What was in the air yesterday? Two people called to discuss converting their business to the franchise model (which, considering my business, is not unusual) and both wanted to offer very low franchise fees. That’s discouraging because I don’t think they are doing the research necessary to be a really good, sustainable franchisor.
Let’s look at both sides of that decision.
The potential franchisors said they were offering part time or adjunct businesses to people who weren’t “professional business people” and so, couldn’t afford a higher price. They also felt that they could award more franchises at the lower price.
On face value, those seem to be sound reasons. But let’s look deeper.
Franchise fees are a combination of value statement, practical cost containment and marketability. We’ll address the marketability first.
Many new franchisors do only this step without realizing what goes into the price and we will address that next. When you are shopping franchise fees look beyond your direct competitors. When people look at franchises they look at several different verticals that share a common start-up cost, so you need to look beyond your market and see what’s out there.
Once you know what the market will bear, you have to look at the components of those fees.
The franchise fee is a buy-in fee. The franchisee gets the right to use the brand, marks and system of the franchisor for a defined time, so long as he abides by the system rules. As it gains fame and following, its value increases. That takes time and huge market share to move the proverbial needle.
The second component is cost containment and this one takes work. The franchisor has to determine the opportunity cost for selling the franchise. The opportunity cost includes the marketing costs, sales costs (commissions/bonuses, pro rata payroll costs, broker fees, etc.) and training costs, including a pro rata share of the trainer(s) payroll, training material, space rental if needed and start-up materials. Think it through, price it out: You might not make money on franchise sales, but you shouldn’t lose money.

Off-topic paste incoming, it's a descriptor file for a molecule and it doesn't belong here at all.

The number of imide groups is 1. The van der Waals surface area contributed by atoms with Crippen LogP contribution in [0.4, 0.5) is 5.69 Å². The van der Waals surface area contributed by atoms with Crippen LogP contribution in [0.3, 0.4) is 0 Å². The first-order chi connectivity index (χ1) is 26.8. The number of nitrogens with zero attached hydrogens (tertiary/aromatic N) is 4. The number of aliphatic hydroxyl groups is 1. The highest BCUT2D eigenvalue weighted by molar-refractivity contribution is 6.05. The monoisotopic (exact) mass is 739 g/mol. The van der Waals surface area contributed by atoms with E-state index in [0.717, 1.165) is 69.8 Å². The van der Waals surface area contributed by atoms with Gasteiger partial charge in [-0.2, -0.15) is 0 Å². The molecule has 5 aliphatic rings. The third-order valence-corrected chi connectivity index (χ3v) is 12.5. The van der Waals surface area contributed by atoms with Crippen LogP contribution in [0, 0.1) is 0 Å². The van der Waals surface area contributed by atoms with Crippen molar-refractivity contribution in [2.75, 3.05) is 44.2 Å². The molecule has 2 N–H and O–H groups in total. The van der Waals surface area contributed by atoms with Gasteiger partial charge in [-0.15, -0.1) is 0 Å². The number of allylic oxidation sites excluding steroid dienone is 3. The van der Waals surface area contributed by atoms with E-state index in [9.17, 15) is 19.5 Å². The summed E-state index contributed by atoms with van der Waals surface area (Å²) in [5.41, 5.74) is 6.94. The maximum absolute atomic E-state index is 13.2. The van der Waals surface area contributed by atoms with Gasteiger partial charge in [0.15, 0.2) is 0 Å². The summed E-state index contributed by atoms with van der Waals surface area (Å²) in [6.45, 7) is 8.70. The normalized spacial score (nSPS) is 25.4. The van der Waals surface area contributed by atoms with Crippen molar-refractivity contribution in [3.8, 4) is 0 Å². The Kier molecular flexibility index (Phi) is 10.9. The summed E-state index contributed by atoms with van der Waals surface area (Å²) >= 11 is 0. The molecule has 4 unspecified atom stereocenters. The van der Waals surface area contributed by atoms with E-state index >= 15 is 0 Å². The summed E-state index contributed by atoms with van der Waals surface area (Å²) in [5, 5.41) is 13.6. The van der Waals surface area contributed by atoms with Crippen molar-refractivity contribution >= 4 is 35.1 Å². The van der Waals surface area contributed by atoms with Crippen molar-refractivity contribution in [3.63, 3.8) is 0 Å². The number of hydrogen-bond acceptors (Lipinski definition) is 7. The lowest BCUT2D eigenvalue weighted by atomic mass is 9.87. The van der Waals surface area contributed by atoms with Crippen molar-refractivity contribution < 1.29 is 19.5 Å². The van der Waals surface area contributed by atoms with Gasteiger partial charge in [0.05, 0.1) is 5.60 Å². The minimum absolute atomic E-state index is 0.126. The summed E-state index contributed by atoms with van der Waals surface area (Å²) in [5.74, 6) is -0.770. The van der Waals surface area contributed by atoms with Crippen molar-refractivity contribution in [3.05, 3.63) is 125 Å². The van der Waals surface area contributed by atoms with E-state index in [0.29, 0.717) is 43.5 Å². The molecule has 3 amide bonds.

Now that you know what goes into a fee structure, let’s look at the downside of low ones.
1) The perceived value of the brand is diminished by the lower price. No matter how you justify it, the perception is that the franchise not only costs less, it is worth less. Even if a part-time business, the brand has value.
2) Low barriers to entry are also low barriers to exit. If the franchisee is not significantly vested in the franchise, it will be too easy to walk away the moment things get tough. At the very least, it will be too easy to drop at renewals. That means the franchisor constantly to pay full opportunity costs to keep franchise levels steady – there are no economies of scale. You will also have to disclose your turnover for years, and that can deter sales.
3) If your franchise fee does not cover your opportunity costs, you will start every franchise relationship at a loss. Before you decide to do this, calculate how long the average franchisee will take to ramp up, pay adequate royalties and offset the initial loss. If you sell several at once, can your company absorb the loss? Can you wait that long? And will the lower cost result in enough sales volume to offset the amount of time you wait to be positive on that investment?
4) No matter the size and return of the franchise, be sure to choose only those candidates who embrace your values, respect your system and have a true commitment. Every time you bring in a franchisee that is not qualified or dedicated, you wound the brand and the good franchisees you do have. That will drive out those good folks fairly soon.
Bottom line: Price yourself in a way that makes financial sense for you, creates value for the franchisee and markets the respectability of the brand. Think long-term and be proud of what you built. If you are not ready for that, you might not be ready for franchising.